Can Frequent Breaks Make You More Productive?

Can frequent breaks make you more productive? The other day, I was reading an Entrepreneur article that stated this was true. The article compared the physical strain that athletes face with the mentally demanding work small business owners are faced with each day.

By ChoncĂ© Maddox
While pro athletes are able to enjoy a brief break during their games to recharge and return with a surge of energy, couldn’t the same be said for busy entrepreneurs with already jam-packed scheduled? The article even referenced a study from the University of Illinois with research concluding that brief breaks can dramatically improve both decision-making and creativity.

In this post, I decided to write a response to this article while mentioning the caveats that come with relying on frequent breaks to make you more productive. If you’re looking to utilize this strategy, here’s what you need to keep in mind.

A Break and a Distraction Are Two Different Things
This is a huge distinction that needs to be made. We all get distracted by so many different things each day. In fact, the average person gets distracted every 40 seconds when working in front of a computer. Distractions often waste time. Getting distracted doesn’t feel good. It will lead you to spend twice as much time working on important tasks.

You won’t feel refreshed or recharged when you return to your work. Instead, you’ll probably feel drained and even somewhat defeated. When you’re considering whether frequent breaks can make your more productive, make sure you’re not masking a distraction as a break.

Sometimes, I’ll take what I think are breaks from work but I’m really just being distracted. A notification will pop up on my phone or I’ll check my email or watch a YouTube video. Before I know it, I’ve wasted plenty of productive time and energy.

Breaks should be planned out and very deliberate. You should have a clear goal in mind and still have a clear focus (on relaxation and decompressing) as you take a break. Don’t make the mistake of getting distracted several times per day then think that you took lots of quality breaks. Odds are, you’re just wasting time.

Choosing Your Break Activity Wisely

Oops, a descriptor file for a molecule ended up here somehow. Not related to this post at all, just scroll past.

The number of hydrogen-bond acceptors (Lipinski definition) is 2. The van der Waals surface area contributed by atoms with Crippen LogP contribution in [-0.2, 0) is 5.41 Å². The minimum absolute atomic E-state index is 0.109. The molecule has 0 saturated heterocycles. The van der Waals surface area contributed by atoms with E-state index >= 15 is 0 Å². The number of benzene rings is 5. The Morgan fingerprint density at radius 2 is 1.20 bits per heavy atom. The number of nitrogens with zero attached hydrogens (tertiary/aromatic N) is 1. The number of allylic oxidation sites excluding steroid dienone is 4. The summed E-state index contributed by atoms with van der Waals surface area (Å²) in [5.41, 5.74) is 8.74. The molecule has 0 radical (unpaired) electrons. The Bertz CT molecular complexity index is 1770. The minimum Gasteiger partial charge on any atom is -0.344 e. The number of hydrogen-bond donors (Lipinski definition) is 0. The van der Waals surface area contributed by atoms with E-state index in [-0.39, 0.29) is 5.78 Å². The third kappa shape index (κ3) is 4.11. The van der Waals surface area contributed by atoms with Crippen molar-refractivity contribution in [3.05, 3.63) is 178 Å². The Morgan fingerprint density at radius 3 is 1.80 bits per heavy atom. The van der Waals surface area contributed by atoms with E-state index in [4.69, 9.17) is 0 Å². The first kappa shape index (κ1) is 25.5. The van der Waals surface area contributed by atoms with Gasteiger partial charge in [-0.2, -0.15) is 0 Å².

When it comes to planning your breaks out and making them very deliberate, you want to be very specific about what you’ll do during your break. Try to avoid distracting activities that could unintentionally extend your break like scrolling on social media.

If you do choose to do these things, set an alarm or timer to signal when your break is over and it’s time to shift your focus back to work. Consider choosing break activities that will provide you with a mental break and allow you to return feeling re-energized. Activities like walking, meditating, or even having a quick chat with a friend or neighbor can be ideal activities for your brief break.

Get outside, have a quick snack and be really intentional regarding what you’re doing with your time and energy.

Resisting the Urge to Extend Your Break
As always, when you take a break you run the risk of feeling the temptation to extend it. Extending your planned breaks can not only waste more time but it can cause your productivity levels to plummet as well.

Say you plan to take 4 15-minute breaks throughout the workday. That will only set you back one hour if at all. If you extend each break to 30 minutes, now you’ve lost 2 working hours for the day. One of your breaks could easily run much longer. While there’s no way to have a perfect schedule even if you planned it, you want to avoid taking extremely long breaks during the day.

Doing this could have the exact opposite effect that you’d get with taking shorter, planned breaks. Instead of refueling, you may end up draining yourself more and return to work with more resistance. Have you ever taken a super long lunch and returned back to work feeling more flustered than when you left? Maybe you felt stressed and overwhelmed with the idea of all the things you had to do along with the fact that you already lost a ton of time.

This is the feeling you don’t want to experience so keep your breaks short and to the point. It may seem difficult at first but soon you’ll get into a routine and will be able to resist temptations easily.

Work Breaks Into Your Schedule
This may sound like a no brainer, but it’s one of the most important parts of the process. Don’t lose sight of your end goal – to use frequent breaks to become more productive.

You still have to create the best schedule for you and focus throughout the day so your best bet is to carefully schedule in your breaks. Ask yourself when you normally feel like you need to briefly step away from what you’re doing. Is it after a big project has been completed or during the afternoon slump?

Sometimes I like a mid-morning break while other times I just work right through. I’m a morning person and I have the most energy, focus, and willpower during the morning. That said, I’m not going to schedule a ton of breaks before noon because I don’t need it.

Choose your break time limit and frequency depending on your current schedule and personal preferences. That way, frequent breaks will really make you more productive when you return.

What are your thoughts about taking frequent but intentional breaks? Do you think it helps with your productivity or provides too much temptation to slack off for longer periods of time?

Choncé Maddox is a professional writer who recently left her job in the web design industry to produce killer content and manage her own writing business full time. She is passionate about helping entrepreneurs be more productive and create a life they love by doing fulfilling work. On the side, she runs a podcast and blogs about getting out of debt at
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